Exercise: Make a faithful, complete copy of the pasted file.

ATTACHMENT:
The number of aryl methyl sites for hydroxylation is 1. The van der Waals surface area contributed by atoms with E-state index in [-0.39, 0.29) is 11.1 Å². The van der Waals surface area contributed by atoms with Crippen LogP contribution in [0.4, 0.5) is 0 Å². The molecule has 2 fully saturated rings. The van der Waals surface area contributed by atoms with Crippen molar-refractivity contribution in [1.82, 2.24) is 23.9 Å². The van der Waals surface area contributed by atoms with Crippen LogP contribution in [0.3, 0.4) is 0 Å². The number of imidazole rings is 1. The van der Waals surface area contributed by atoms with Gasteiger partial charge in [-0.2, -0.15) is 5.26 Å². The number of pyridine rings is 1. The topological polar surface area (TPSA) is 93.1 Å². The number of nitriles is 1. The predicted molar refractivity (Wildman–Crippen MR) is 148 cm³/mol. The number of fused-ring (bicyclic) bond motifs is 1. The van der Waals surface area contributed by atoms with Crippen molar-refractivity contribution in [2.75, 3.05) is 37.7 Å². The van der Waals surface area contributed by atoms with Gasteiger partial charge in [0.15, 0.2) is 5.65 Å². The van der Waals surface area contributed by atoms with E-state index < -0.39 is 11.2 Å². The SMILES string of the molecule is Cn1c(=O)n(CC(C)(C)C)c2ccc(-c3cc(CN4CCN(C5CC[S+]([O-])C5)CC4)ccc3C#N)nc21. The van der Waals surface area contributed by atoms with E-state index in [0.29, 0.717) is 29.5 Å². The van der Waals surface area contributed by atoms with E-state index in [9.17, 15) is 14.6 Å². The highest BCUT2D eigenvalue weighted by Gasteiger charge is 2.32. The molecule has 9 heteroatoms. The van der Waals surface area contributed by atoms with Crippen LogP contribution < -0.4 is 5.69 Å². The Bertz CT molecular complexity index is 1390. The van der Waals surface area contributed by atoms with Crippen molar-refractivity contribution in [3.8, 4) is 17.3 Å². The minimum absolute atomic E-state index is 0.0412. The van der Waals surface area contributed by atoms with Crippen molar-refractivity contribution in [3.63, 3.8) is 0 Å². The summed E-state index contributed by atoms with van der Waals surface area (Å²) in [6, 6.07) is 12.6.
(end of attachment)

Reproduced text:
The number of aryl methyl sites for hydroxylation is 1. The van der Waals surface area contributed by atoms with E-state index in [-0.39, 0.29) is 11.1 Å². The van der Waals surface area contributed by atoms with Crippen LogP contribution in [0.4, 0.5) is 0 Å². The molecule has 2 fully saturated rings. The van der Waals surface area contributed by atoms with Crippen molar-refractivity contribution in [1.82, 2.24) is 23.9 Å². The van der Waals surface area contributed by atoms with Crippen LogP contribution in [0.3, 0.4) is 0 Å². The number of imidazole rings is 1. The van der Waals surface area contributed by atoms with Gasteiger partial charge in [-0.2, -0.15) is 5.26 Å². The number of pyridine rings is 1. The topological polar surface area (TPSA) is 93.1 Å². The number of nitriles is 1. The predicted molar refractivity (Wildman–Crippen MR) is 148 cm³/mol. The number of fused-ring (bicyclic) bond motifs is 1. The van der Waals surface area contributed by atoms with Crippen molar-refractivity contribution in [2.75, 3.05) is 37.7 Å². The van der Waals surface area contributed by atoms with Gasteiger partial charge in [0.15, 0.2) is 5.65 Å². The van der Waals surface area contributed by atoms with E-state index < -0.39 is 11.2 Å². The SMILES string of the molecule is Cn1c(=O)n(CC(C)(C)C)c2ccc(-c3cc(CN4CCN(C5CC[S+]([O-])C5)CC4)ccc3C#N)nc21. The van der Waals surface area contributed by atoms with E-state index in [0.29, 0.717) is 29.5 Å². The van der Waals surface area contributed by atoms with E-state index in [9.17, 15) is 14.6 Å². The highest BCUT2D eigenvalue weighted by Gasteiger charge is 2.32. The molecule has 9 heteroatoms. The van der Waals surface area contributed by atoms with Crippen LogP contribution < -0.4 is 5.69 Å². The Bertz CT molecular complexity index is 1390. The van der Waals surface area contributed by atoms with Crippen molar-refractivity contribution in [3.8, 4) is 17.3 Å². The minimum absolute atomic E-state index is 0.0412. The van der Waals surface area contributed by atoms with Crippen molar-refractivity contribution in [3.63, 3.8) is 0 Å². The summed E-state index contributed by atoms with van der Waals surface area (Å²) in [6, 6.07) is 12.6.